BEFORE '68: The murder of Martin Luther King Jr. on April 4, 1968, rocked the West Side of Chicago like no other part of the city. The West Side was home to King in 1966, when he decided to come up north to fight housing segregation. He chose this area of the city because it had long been neglected and was poorer and less politically empowered than the South Side. When King died in 1968, the West Side mourned so hard because, at least for a time, he was one of our own. | Courtesy Lawndale Christian Development Corporation

Edwin Muldrow, the owner of Del-Kar Pharmacy, 3726 W. 16th St., can tell you what the neighborhood was like more than 50 years ago, when black-owned retailers, restaurants, barbershops, beauty salons, night clubs and laundromats contributed to a living, relatively self-sustaining local ecosystem. 

Del-Kar was started by Muldrow’s father, Edward, in 1960, making the North Lawndale drugstore possibly the oldest black-owned pharmacy in the city. 

The store was here before Martin Luther King Jr. had reached the apotheosis of his ministry with the passage of the Civil Rights Act of 1964 and the Voting Rights Act of 1965. 

Del-Kar was here when a radicalized King re-focused his concentration on northern injustices, moving into a run-down apartment at 1550 S. Hamlin Ave., a block away from the pharmacy, during his 1966 Chicago Campaign against housing segregation. 

“King would come into the store every day when he was living on Hamlin,” Edwin recalled. “He would pick up a newspaper and go to Mr. Woods Pool Hall and shoot pool. He’d eat barbecue [at a store nearby]. He was very active in the neighborhood when was here.” 

Del-Kar was here for King’s murder on April 4, 1968, and the few hellish days and nights of rioting that followed.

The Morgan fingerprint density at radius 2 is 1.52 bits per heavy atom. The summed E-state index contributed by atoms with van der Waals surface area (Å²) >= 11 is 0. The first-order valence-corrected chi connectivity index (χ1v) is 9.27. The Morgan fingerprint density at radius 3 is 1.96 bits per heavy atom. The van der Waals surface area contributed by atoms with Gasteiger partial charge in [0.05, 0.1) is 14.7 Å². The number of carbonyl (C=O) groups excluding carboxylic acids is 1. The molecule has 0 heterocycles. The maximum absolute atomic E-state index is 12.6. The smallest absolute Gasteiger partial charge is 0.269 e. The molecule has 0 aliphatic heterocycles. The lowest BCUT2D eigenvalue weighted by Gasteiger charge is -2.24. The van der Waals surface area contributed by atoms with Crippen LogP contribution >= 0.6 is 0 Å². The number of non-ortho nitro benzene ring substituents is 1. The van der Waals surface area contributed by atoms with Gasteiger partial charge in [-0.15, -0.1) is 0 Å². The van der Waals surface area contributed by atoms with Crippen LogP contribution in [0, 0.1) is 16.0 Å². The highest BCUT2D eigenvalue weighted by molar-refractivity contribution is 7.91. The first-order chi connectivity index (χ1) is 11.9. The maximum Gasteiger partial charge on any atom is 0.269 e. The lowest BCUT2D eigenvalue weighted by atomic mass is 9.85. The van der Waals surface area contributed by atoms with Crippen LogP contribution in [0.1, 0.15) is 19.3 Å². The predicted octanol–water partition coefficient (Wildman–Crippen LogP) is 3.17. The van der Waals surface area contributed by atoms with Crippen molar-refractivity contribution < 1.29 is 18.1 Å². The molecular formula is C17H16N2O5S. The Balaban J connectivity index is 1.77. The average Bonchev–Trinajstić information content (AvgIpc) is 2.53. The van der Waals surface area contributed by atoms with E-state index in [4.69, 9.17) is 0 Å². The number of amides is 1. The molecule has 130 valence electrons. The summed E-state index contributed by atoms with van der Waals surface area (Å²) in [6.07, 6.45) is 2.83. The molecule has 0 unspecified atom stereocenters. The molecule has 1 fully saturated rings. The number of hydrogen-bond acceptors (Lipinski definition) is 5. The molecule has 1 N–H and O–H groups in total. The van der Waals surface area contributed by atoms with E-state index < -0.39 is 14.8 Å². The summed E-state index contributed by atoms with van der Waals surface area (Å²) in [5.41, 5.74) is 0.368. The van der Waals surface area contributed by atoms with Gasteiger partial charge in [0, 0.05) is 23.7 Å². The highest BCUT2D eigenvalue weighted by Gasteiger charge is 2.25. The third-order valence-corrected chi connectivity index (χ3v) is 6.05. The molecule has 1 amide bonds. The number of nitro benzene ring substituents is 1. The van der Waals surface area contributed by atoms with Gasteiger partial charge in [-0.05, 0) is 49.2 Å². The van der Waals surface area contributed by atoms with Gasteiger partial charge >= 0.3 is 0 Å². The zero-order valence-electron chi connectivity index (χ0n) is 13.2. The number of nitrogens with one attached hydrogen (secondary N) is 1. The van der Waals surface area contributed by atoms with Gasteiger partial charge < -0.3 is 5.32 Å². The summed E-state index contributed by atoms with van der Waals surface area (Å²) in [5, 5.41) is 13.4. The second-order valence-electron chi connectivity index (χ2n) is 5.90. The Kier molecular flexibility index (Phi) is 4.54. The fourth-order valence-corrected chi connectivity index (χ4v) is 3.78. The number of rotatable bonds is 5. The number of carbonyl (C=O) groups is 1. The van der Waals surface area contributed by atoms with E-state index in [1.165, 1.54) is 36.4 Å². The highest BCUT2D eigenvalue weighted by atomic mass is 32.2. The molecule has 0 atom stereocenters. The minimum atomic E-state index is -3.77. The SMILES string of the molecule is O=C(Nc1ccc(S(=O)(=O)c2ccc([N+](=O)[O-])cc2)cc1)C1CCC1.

“There was a white-owned drugstore on every corner, from Kedzie to Kostner, and each one was torched,” Edwin said. “My father’s was the only to remain. He and my mother were living in Markham at that time and he was commuting. So he’d come over one evening during the riots and the Vice Lords told him to go home. We’re not going to let anything happen to your store.” 

And 50 years later, Del-Kar remains — the largely forgotten history of King’s assassination and the riots that followed it fossilized within the drug store’s walls. 

“These kids grew up in the vacant lot generation,” Edwin said one afternoon last week in between handling customers. “They don’t know what the street looked like when there were actual businesses. It’s astonishing for them to see the photos we have here. They’ll say, ‘Man, I didn’t know 16th Street looked like this.’ It was once a bustling retail corridor.”

There’s a deeper lesson contained in Del-Kar’s resiliency that might provide a blueprint for resurrecting the West Side’s long-neglected economy, Edwin suggested. Edward, who died last year at 88, understood the dynamics of the neighborhood where he did business, his son said. 

“Me and my father have done an excellent job of policing our property,” Edwin said.  “We don’t tolerate loitering or open drug markets. But you have to have respect in the community and you have to know the stakeholders, so when you have an issue you can call those stakeholders involved and deal with that issue without calling the police.” 

Those relationships with neighborhood stakeholders proved vital during another urban disturbance on the West Side. In 1991, when the Chicago Bulls won their first championship, there was also “rioting in the neighborhood, breaking in and stealing, especially on Madison and Pulaski,” Edwin said.

But the store, once again, was unscathed. 

“Dad had come down to check on things and one of the new generation of street leaders said, ‘Yeah, go home. We ain’t going to let anything happen to your store.'”

Whether dealing with street gangs or a civil rights icon, Edwin said that the formula for engendering respect and trust is the same — something his father passed on to him. 

“The guys respected my father for being straight up,” the son said.